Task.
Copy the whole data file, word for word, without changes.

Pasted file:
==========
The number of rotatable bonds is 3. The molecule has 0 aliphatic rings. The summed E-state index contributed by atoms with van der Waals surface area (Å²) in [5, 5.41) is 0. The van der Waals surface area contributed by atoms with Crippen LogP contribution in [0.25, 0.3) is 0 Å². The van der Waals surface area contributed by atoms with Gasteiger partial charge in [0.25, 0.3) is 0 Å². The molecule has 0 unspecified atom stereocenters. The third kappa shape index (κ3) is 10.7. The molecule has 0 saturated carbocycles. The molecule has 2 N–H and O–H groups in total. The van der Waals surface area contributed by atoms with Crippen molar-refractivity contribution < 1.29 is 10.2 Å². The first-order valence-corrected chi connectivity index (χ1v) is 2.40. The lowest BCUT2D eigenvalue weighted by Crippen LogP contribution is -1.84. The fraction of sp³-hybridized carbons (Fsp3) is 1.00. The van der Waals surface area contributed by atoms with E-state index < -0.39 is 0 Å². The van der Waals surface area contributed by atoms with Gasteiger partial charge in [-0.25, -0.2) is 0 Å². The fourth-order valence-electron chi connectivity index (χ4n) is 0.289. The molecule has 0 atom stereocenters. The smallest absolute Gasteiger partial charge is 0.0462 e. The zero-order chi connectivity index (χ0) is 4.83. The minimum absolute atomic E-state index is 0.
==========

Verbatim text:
The number of rotatable bonds is 3. The molecule has 0 aliphatic rings. The summed E-state index contributed by atoms with van der Waals surface area (Å²) in [5, 5.41) is 0. The van der Waals surface area contributed by atoms with Crippen LogP contribution in [0.25, 0.3) is 0 Å². The van der Waals surface area contributed by atoms with Gasteiger partial charge in [0.25, 0.3) is 0 Å². The molecule has 0 unspecified atom stereocenters. The third kappa shape index (κ3) is 10.7. The molecule has 0 saturated carbocycles. The molecule has 2 N–H and O–H groups in total. The van der Waals surface area contributed by atoms with Crippen molar-refractivity contribution < 1.29 is 10.2 Å². The first-order valence-corrected chi connectivity index (χ1v) is 2.40. The lowest BCUT2D eigenvalue weighted by Crippen LogP contribution is -1.84. The fraction of sp³-hybridized carbons (Fsp3) is 1.00. The van der Waals surface area contributed by atoms with E-state index < -0.39 is 0 Å². The van der Waals surface area contributed by atoms with Gasteiger partial charge in [-0.25, -0.2) is 0 Å². The fourth-order valence-electron chi connectivity index (χ4n) is 0.289. The molecule has 0 atom stereocenters. The smallest absolute Gasteiger partial charge is 0.0462 e. The zero-order chi connectivity index (χ0) is 4.83. The minimum absolute atomic E-state index is 0.